Explaining the first Easter to children represents a particular challenge. Their heads are full of bunnies, daffodils and chocolate eggs. We are wondering how to tell them about the bloody death of a naked man on an indescribably brutal torture device. There is potential for disappointed expectations!
My Dad remembers the time his teacher demonstrated the cause of death from crucifixion to the class. A boy was held aloft by his outstretched arms, until he no longer had the strength to raise his diaphragm to breathe and his face started to change colour. It made quite an impression on Dad, and presumably on the little boy who feared he might go the same way as the Messiah.
Times have changed. Completely. There are other, better (and safer) ways for children to be taught about the events and the meaning of Easter. Let’s run through some essentials for teaching children about the first Easter:
Firstly, Easter is being celebrated, so join the party! The Easter eggs and hot cross buns arrived in our supermarkets as the Christmas puddings were being sold off at half price. By Easter weekend, almost every child in the land will have been given more chocolate eggs than they can carry. There is a residual memory that Easter is a Christian festival so while that remains, we want to offer ourselves for school assemblies, school RE lessons, Good Friday parties and Easter Sunday all age services. As with Christmas, we have the reason for the season, so let’s not keep it from the children.
Secondly, Easter concerns a painful death, so tread carefully. There is no need to shock children with Jesus‘ horrendous floggings, his humiliation and eventual death. None of it will help children to understand Easter better. Children do not engage emotionally as adults do. Instead children need to be told the simple facts and the simple explanation of the first Easter, in an engaging way. For instance, we can helpfully say that, “Jesus died on a cross”; there is no need to say that “Jesus was nailed to a cross” and no need to use words like, “killed”, “murdered” or “flogged”. A visiting speaker to a school or a Church preacher can explain that Easter is for remembering Jesus’ death while leaving the gruesome details of Jesus’ death to the parent’s discretion.
Of course every tiny detail of the Resurrection can be laid out with reckless abandon! Tell every child, at every opportunity, that Jesus Christ came back to life again. Convince them with the evidence: Jesus presented himself, alive and well, to hundreds of people. He was definitely dead and now he is certainly alive. Every chocolate Easter egg speaks of the new forever life that Jesus Christ experienced and now offers each child. Don’t let children eat vast quantities of chocolate this Easter without them knowing why it’s all been crafted into eggs.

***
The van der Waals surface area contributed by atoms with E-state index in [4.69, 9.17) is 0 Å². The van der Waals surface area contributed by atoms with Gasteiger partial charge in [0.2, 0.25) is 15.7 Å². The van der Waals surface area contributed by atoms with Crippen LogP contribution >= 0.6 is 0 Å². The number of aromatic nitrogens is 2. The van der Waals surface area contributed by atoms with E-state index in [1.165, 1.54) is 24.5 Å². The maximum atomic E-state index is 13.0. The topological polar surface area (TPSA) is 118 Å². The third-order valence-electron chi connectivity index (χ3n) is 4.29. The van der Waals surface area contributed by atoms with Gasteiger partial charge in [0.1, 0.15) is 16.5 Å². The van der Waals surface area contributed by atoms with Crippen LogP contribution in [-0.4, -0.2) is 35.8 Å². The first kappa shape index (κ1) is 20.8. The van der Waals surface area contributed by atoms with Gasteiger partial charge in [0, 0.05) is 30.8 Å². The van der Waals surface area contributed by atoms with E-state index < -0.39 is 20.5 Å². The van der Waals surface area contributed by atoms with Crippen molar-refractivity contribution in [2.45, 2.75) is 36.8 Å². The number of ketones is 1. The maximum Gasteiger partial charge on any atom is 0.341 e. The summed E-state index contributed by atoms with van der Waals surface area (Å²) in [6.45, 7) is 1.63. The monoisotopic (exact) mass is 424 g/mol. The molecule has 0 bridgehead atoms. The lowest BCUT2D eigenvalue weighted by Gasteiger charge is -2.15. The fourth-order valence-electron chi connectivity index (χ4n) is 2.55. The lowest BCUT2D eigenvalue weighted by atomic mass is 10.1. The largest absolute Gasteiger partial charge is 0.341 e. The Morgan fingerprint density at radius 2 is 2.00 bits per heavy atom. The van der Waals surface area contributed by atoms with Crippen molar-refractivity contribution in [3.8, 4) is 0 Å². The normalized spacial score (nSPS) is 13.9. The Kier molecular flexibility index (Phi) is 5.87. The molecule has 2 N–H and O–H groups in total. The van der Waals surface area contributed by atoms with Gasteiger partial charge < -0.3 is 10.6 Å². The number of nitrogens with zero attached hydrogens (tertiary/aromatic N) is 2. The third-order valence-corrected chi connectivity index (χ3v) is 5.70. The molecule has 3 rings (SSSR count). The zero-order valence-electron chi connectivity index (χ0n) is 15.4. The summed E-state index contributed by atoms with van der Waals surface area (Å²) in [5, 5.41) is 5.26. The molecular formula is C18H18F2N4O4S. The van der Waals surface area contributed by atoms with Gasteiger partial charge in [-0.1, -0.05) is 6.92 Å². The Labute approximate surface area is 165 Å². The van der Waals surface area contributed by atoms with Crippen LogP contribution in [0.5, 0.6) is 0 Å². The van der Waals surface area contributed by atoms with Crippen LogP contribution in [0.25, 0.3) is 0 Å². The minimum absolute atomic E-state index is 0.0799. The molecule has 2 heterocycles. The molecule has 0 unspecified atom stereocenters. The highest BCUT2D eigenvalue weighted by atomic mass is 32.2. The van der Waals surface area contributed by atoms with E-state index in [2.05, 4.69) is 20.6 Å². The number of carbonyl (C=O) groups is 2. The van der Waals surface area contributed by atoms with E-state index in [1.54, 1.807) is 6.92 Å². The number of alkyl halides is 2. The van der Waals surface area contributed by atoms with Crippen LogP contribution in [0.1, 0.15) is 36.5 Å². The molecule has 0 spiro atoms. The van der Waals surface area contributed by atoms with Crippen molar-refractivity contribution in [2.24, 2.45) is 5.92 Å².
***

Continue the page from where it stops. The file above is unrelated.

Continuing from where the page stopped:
Thirdly, Easter offers a chance for forgiveness and resurrection, so explain it brilliantly. While the narrative of Easter is gripping, the meaning of Easter is life-changing. Let us be creative, visual and engaging in how we explain and illustrate the effects of Jesus’ death and resurrection. For instance:
- The torn temple curtain shows how the crucifixion allows us to enter freely into God’s presence. (Mark 15: 38)
- The swap of the cross (1 Peter 3: 18) can be explained using a dirty T-Shirt belonging to us and a clean T-Shirt belonging to Jesus. At the cross, Christ died for my wrong attitudes, while I am given Christ’s perfect life, allowing me to walk into God’s family, as only Christ himself can.
- Christ dying as the final sacrifice in our place (Romans 3: 25) can be visually demonstrated by putting one raw egg (Jesus) on top of another raw egg (me). When the cricket ball drops down a gutter pipe smashing the top egg, the bottom egg is left untouched. Leave time for the wild round of applause. Seize the moment! Say that in exactly the same way, God’s fair punishment for our attitudes, smashed Jesus, but he kept me safe.
The first Easter is the centre of all history. Allow the children to see Christ’s love for them when it is most clearly seen, at the cross. It is in his death and resurrection that we have new life. Let us not keep it from the children. Instead, let us join the party, tread carefully and explain it brilliantly. And we don’t even need to lose the fluffy bunnies and chocolate eggs.
Faith in Kids has a variety of Easter resources for you to use. From Assemblies to RE lessons, toddler talk to All-Age service, you can find it all here!